Why We Can't Wait
March 6, 2008 - 2:00pm ET
Why should you take a progressive politics vacation in Washington D.C. March 17-19? Well, if it were me, and I weren't going already, I'd sign up just for the blockbuster panel entitled "Progressive Movement in a Democratic Era: The Lessons of King and the Civil Rights Movement." I find the thought of it mind-bogglingly exciting.
The panelists are Roger Wilkins, who handled civil rights in Lyndon Johnson's Justice Department, the Rev. Jesse Jackson, who fought along side King for civil rights in 1966, 1967, and 1968, and the Pulitzer Prize-winning author Taylor Branch, who told the whole astonishing story in his magisterial trilogy that began with Parting the Waters and concluded last year with At Canaan's Edge.
But the best thing about this panel is that it's not about the civil rights movement. It's about the here and now.
Note the title: Progressive Movement in a Democratic Era. In other words, what do progressives do when they have a relatively liberal majority in Congress, and a relatively liberal president in the White House, as we likely will next year? Play tiddly-winks?
King didn't. He pushed, and pushed, and pushed. When LBJ delivered him a public accommodations and employment desegregation law in 1964, he demanded—his movement demanded —a voting rights law in 1965. When LBJ delivered him the Voting Rights Act in 1965, he demanded—his movement demanded —an open housing law in 1966. That bill, however, never passed. Jesse Jackson can tell that story as well as anyone alive: he was there, in the summer of 1966, in the crucible of Chicago, when rock-throwing white working-class mobs told King that civil rights laws that affected only the South were all well and good, but laws that disturbed their neighborhoods would be fought in blood and fire.
Yes, Jackson can tell that story as well as anyone. Except, maybe, for Roger Wilkins, who saw the whole thing unfold from two entirely different angles: watching his uncle, Roy Wilkins, head of the NAACP, fight out these struggles—both with King, and sometimes, on tactics, against King; Roy Wilkins was famous for his moderation—in the streets and the suites; and serving as LBJ's assistant attorney general for civil rights beginning at the age of 33.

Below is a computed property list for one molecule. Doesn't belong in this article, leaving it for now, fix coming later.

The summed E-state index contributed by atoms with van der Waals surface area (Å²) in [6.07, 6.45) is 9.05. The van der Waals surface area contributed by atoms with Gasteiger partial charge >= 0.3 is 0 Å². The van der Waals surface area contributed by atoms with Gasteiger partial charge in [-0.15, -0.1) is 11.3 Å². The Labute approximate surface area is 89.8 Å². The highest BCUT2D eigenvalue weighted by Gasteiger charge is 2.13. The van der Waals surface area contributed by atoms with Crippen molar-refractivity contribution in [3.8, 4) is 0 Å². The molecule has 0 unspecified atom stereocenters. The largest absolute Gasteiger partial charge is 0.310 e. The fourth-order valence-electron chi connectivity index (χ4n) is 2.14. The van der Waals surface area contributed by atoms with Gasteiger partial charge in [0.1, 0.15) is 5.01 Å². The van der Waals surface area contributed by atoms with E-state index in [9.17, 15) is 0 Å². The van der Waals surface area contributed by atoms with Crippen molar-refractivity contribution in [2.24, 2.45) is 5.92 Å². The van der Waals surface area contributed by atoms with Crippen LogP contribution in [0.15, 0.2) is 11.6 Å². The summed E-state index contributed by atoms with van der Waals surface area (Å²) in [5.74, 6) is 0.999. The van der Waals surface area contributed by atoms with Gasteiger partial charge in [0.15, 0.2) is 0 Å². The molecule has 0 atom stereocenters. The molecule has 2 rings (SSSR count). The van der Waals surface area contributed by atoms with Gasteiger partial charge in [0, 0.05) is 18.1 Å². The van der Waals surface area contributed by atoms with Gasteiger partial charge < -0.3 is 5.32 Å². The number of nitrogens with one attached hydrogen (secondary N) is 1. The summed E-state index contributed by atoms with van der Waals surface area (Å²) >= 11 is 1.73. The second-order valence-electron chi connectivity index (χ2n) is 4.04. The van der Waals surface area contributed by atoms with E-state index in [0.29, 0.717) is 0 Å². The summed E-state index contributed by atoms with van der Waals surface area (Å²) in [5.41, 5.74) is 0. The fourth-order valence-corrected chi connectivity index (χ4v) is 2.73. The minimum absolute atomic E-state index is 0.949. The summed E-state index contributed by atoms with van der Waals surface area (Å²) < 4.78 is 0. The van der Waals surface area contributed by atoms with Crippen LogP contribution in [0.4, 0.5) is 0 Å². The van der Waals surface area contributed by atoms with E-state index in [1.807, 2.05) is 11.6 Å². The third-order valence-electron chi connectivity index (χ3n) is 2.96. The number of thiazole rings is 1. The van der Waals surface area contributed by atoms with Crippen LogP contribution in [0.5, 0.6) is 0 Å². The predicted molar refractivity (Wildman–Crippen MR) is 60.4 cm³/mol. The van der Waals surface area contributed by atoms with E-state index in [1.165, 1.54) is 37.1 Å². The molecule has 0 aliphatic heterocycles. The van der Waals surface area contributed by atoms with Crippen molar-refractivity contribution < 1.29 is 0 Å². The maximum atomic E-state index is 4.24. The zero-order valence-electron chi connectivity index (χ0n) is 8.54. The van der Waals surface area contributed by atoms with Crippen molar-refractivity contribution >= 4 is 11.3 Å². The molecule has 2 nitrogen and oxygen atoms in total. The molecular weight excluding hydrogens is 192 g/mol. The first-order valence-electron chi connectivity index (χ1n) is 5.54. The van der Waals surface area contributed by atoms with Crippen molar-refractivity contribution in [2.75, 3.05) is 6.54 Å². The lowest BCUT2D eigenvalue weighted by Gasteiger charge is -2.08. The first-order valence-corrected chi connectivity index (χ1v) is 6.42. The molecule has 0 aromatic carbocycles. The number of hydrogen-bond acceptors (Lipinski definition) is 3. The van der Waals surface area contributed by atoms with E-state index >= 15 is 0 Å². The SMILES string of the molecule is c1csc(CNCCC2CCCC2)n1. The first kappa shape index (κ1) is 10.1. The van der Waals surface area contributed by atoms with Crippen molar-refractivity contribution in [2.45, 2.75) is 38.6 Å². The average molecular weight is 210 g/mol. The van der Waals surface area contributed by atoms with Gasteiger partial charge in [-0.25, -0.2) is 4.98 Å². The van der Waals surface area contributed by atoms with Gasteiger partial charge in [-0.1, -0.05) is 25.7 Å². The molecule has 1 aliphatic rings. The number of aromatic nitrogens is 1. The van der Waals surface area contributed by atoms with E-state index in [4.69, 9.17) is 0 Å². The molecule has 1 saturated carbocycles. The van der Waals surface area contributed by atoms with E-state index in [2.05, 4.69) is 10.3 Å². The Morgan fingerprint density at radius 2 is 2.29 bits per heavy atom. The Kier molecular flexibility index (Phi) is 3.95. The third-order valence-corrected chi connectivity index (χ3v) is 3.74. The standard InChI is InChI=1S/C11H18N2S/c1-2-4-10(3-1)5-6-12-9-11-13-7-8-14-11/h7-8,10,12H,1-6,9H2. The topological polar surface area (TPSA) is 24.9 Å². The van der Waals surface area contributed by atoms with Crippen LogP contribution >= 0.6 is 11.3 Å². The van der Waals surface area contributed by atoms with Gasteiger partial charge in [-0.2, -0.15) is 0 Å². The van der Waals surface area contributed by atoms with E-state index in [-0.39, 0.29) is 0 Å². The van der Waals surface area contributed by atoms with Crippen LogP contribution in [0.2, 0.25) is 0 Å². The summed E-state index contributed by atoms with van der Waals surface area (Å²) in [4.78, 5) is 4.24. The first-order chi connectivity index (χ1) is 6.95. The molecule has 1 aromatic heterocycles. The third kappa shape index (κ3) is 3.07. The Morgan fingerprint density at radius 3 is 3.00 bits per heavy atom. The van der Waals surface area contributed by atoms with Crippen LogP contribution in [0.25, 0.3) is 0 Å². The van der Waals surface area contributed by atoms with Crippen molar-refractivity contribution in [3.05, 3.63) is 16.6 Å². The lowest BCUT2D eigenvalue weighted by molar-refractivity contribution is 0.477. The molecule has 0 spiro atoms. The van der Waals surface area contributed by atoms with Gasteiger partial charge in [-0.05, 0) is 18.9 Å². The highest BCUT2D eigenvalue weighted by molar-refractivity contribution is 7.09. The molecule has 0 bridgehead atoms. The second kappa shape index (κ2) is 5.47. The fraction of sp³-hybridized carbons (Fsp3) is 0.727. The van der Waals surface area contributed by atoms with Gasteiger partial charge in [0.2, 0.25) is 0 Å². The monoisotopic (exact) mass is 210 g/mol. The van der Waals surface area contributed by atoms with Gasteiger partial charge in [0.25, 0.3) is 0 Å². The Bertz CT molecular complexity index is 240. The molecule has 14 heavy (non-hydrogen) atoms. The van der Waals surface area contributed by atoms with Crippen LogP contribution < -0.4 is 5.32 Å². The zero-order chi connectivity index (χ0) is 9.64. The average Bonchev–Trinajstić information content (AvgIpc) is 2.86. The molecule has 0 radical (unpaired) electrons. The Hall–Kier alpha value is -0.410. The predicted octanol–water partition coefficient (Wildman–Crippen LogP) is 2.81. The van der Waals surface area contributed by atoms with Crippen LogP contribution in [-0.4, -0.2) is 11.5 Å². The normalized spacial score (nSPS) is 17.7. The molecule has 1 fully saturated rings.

I'm looking at my notes from the LBJ papers on this stuff right now. Here's a memo from Bill Moyers to the president dated March 16, 1966:
I am told that Roger Wilkins prevented another and more serious riot in Watts yesterday by intervening in a case in which a negro was fired on the picket line and the company had refused to bargain. It was getting close to exploding when Wilkins stepped in and got people talking with each other.
He was right there in the cauldron, mediating between militant blacks ready to burn down buildings to get what they wanted and a White House terrified that what would go up in flames with the buildings was the very liberal coalition itself. He was right there in the White House doing his damnedest to convince weak-kneed Democrats that Martin Luther King was an entirely separate voice than the building-burners, that riots shouldn't keep LBJ from daring to press forward with the agenda of justice.
I can't wait to see Jackson and Wilkins reviewing the same events, these arguments, these conflagrations, from their different vantage points. It will be like the astonishing conferences of "critical oral history" in which senior Vietnamese and American officials review notes about the same events from the Vietnam War.
I can't wait to hear the reflections of Taylor Branch, the man who has told this story better than anyone, reacting to the encounter. Afterward, I'll have to sheepishly admit to Taylor Branch that I haven't read his recent book. It came out just as I was finishing mine, on some of the same events. Branch is to me what the literary critical Harold Bloom would call a "strong poet"—a writer who so towers as an influence that subsequent writers working in his wake tremble at the "anxiety of influence."
A fancy way of saying that if I read what Taylor Branch wrote about what happened in Chicago in the summer of 1966, I'd just want to tear up my chapter on same and consider another line of work.
This panel is important—probably the most important at the conference. Because it speaks to what will be the central dilemma for progressives from 2009 on out, as the era of conservatism fades and we struggle to build something better from its ruins. What do you do once you've elected the politicians? How to you push them to be bold, to honor their commitments, to keep them from trimming their sails in the face of cross-cutting establishmentarian winds? How do you honor these progressive politicians of good faith's struggles to ground their vision in political realities which counsel timidity while still scanning the horizon for new vistas of justice to conquer?
How do you maul them when they're about to sell out?
How do you keep your movement together, when you disagree on the tactics to accomplish all that?
Knock wood, that's going to be a huge part of Campaign for America's Future's work once 2009 rolls around. We're thinking about having a conference on the subject. Consider this panel the overture to that crucial future work.
EARLIER: One reason to attend Take Back America 2008: We'll be parting George Bush's Red Sea.
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